The 3 Best Headphones For Guitar Amp Practice
You get maximum sound fidelity, performance and all the bells and whistles you can wish for with the Sennheiser HD 700 headphone. The branded equipment sports outstanding soundstage at frequencies and specially-tuned drivers that pump out impedance at 150 ohms. What’s more, the optimized magnet system reduces white noise, intermodulation distortion and harmonic disruptions. You get a wired or wireless option for connectivity and circumaural, open-back cups for transparency and comfort.
Sennheiser HD 700 is a high-end product that you can rely on when you need to practice on your guitar for sessions and for new songs. The magnet reduces any sound distortion while the powerful drivers reproduce the exact sound you make on your guitar.
- Quality brand with one of the best sound technology for guitar amps
- Comfortable enough for long guitar practice sessions
- Can be configured for wired or wireless configurations
- More expensive but good value for money
Philips is a popular brand that has always delivered when it comes to sound equipment and headphones, and they have once again come through with the X2/27 Fidelio product.
For starters, the 50m high-powered drivers are handpicked, tested and exhaustively tuned to provide the most natural sound available. Each cup has a neodymium magnet that translates each guitar strum and chord perfectly each and every time. You get pristine highs, mids and lows as well as crisp bass when you put these on.
- Wide frequency range of 5 Hz to 40 KHz
- Open-backed technology and very comfortable to wear
- Has tangle-free cords which leads to efficient guitar practice
- No noise cancelation feature
- Tough, durable and well-made
- Makes you feel like you’re in a real soundstage
- Not too tight or too lose while wearing
- The bass is a bit on the weak side
What to Consider When Choosing Your Headphone
High-quality headphones will need to have a wide range of responsiveness in frequency. This means that the pair should be able to reproduce high tones, mids and bass accurately without being too strong in one or too weak in another. The range should fall somewhere between 20 Hz to around 20 KHz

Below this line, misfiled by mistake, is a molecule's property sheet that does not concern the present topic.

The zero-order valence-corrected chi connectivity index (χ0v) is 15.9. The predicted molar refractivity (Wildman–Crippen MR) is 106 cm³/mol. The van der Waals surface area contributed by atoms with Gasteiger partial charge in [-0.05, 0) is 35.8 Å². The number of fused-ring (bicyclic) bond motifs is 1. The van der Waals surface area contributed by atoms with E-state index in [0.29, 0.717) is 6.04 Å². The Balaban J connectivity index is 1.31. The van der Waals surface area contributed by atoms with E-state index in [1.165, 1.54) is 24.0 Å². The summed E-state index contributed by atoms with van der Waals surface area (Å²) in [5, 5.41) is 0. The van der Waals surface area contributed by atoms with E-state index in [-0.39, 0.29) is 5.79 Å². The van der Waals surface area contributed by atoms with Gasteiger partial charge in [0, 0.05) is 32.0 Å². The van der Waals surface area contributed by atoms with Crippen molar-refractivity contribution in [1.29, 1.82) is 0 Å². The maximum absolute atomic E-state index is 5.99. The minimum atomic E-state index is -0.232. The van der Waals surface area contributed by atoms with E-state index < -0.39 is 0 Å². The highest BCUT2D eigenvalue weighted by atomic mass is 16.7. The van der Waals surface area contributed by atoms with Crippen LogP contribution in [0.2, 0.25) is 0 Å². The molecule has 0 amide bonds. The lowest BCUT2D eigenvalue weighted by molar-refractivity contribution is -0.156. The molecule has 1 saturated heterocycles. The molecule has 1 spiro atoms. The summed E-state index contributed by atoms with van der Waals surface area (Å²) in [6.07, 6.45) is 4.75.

You’ll need headphones that can withstand higher impedance. Ohms make up impedance rating, which means the higher impedance a pair of headphones have, the less it will blow out when connected to higher amp equipment. Moreover, more ohm output means less white noise and a better listening experience.
If you want to make the most out of each guitar practice session then it makes sense to invest in heaphones that contain a noise-canceling feature. Noise canceling eliminates ambient noise and distractions from the outside world, allowing you to fully immerse yourself with the sound coming out of the amplifier to your ears.
The best value for money isn’t usually the cheapest pair of headphones you can get. You’ll need durable and capable headphones that can take a beating and still produce quality sound. It goes without saying that branded pairs will be tougher, more durable and better looking than cheap alternatives; you’ll get a good return when you know that you can rely on your guitar practice headphones whenever you need them.
You won’t go wrong when you choose any of the headphones listed in this guide. All of them provide maximum sound reproduction, comfort and value for money. Open-backed headphones are better suited for sound recreation while closed-back technology is more for privacy reasons.
When money is no object and you simply want to get the best headphone for amps, then the Sennheiser HD700 is your top choice. The 2 others are excellent contenders that sound just as great.